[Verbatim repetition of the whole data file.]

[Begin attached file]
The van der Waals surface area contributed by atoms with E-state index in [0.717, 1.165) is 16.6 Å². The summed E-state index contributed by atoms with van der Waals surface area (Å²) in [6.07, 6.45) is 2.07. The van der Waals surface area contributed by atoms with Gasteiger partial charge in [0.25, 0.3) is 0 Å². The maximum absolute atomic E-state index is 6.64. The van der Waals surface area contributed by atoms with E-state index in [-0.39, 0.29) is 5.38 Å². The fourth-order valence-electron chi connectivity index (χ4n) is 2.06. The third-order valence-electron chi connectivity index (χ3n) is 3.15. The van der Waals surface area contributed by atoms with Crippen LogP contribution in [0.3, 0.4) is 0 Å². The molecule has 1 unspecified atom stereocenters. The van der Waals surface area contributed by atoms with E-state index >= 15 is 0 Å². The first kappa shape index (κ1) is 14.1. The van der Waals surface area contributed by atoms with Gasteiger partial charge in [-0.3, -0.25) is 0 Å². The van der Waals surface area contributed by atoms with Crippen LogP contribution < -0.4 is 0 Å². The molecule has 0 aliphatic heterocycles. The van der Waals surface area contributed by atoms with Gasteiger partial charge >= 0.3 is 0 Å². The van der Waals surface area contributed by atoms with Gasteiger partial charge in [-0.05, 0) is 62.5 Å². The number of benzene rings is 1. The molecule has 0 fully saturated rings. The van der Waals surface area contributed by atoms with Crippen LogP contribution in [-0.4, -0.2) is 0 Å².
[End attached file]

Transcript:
The van der Waals surface area contributed by atoms with E-state index in [0.717, 1.165) is 16.6 Å². The summed E-state index contributed by atoms with van der Waals surface area (Å²) in [6.07, 6.45) is 2.07. The van der Waals surface area contributed by atoms with Gasteiger partial charge in [0.25, 0.3) is 0 Å². The maximum absolute atomic E-state index is 6.64. The van der Waals surface area contributed by atoms with E-state index in [-0.39, 0.29) is 5.38 Å². The fourth-order valence-electron chi connectivity index (χ4n) is 2.06. The third-order valence-electron chi connectivity index (χ3n) is 3.15. The van der Waals surface area contributed by atoms with Crippen LogP contribution in [0.3, 0.4) is 0 Å². The molecule has 1 unspecified atom stereocenters. The van der Waals surface area contributed by atoms with E-state index >= 15 is 0 Å². The first kappa shape index (κ1) is 14.1. The van der Waals surface area contributed by atoms with Gasteiger partial charge in [-0.3, -0.25) is 0 Å². The van der Waals surface area contributed by atoms with Crippen LogP contribution < -0.4 is 0 Å². The molecule has 0 aliphatic heterocycles. The van der Waals surface area contributed by atoms with Gasteiger partial charge >= 0.3 is 0 Å². The van der Waals surface area contributed by atoms with Gasteiger partial charge in [-0.05, 0) is 62.5 Å². The number of benzene rings is 1. The molecule has 0 fully saturated rings. The van der Waals surface area contributed by atoms with Crippen LogP contribution in [-0.4, -0.2) is 0 Å².